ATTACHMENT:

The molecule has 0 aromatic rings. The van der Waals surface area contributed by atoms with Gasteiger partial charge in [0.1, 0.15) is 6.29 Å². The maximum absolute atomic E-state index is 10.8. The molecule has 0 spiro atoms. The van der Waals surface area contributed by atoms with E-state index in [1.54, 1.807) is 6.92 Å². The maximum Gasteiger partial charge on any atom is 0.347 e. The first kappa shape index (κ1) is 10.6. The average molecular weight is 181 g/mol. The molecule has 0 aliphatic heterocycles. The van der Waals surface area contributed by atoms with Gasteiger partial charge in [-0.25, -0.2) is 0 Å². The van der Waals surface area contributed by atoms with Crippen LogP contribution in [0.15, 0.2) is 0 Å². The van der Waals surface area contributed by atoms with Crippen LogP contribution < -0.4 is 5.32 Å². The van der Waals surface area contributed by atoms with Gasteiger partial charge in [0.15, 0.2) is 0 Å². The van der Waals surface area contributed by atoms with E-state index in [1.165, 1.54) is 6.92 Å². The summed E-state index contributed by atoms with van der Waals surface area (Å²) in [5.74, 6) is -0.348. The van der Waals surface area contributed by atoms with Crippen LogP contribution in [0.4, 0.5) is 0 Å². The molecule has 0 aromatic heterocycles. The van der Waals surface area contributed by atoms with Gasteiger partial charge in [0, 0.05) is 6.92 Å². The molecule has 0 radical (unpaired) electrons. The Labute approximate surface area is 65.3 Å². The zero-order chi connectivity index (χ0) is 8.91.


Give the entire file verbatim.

The molecule has 0 aromatic rings. The van der Waals surface area contributed by atoms with Gasteiger partial charge in [0.1, 0.15) is 6.29 Å². The maximum absolute atomic E-state index is 10.8. The molecule has 0 spiro atoms. The van der Waals surface area contributed by atoms with E-state index in [1.54, 1.807) is 6.92 Å². The maximum Gasteiger partial charge on any atom is 0.347 e. The first kappa shape index (κ1) is 10.6. The average molecular weight is 181 g/mol. The molecule has 0 aliphatic heterocycles. The van der Waals surface area contributed by atoms with Gasteiger partial charge in [-0.25, -0.2) is 0 Å². The van der Waals surface area contributed by atoms with Crippen LogP contribution in [0.15, 0.2) is 0 Å². The van der Waals surface area contributed by atoms with Crippen LogP contribution < -0.4 is 5.32 Å². The van der Waals surface area contributed by atoms with Gasteiger partial charge in [0.15, 0.2) is 0 Å². The van der Waals surface area contributed by atoms with E-state index in [1.165, 1.54) is 6.92 Å². The summed E-state index contributed by atoms with van der Waals surface area (Å²) in [5.74, 6) is -0.348. The van der Waals surface area contributed by atoms with Crippen LogP contribution in [0.4, 0.5) is 0 Å². The molecule has 0 aromatic heterocycles. The van der Waals surface area contributed by atoms with Gasteiger partial charge in [0, 0.05) is 6.92 Å². The molecule has 0 radical (unpaired) electrons. The Labute approximate surface area is 65.3 Å². The zero-order chi connectivity index (χ0) is 8.91.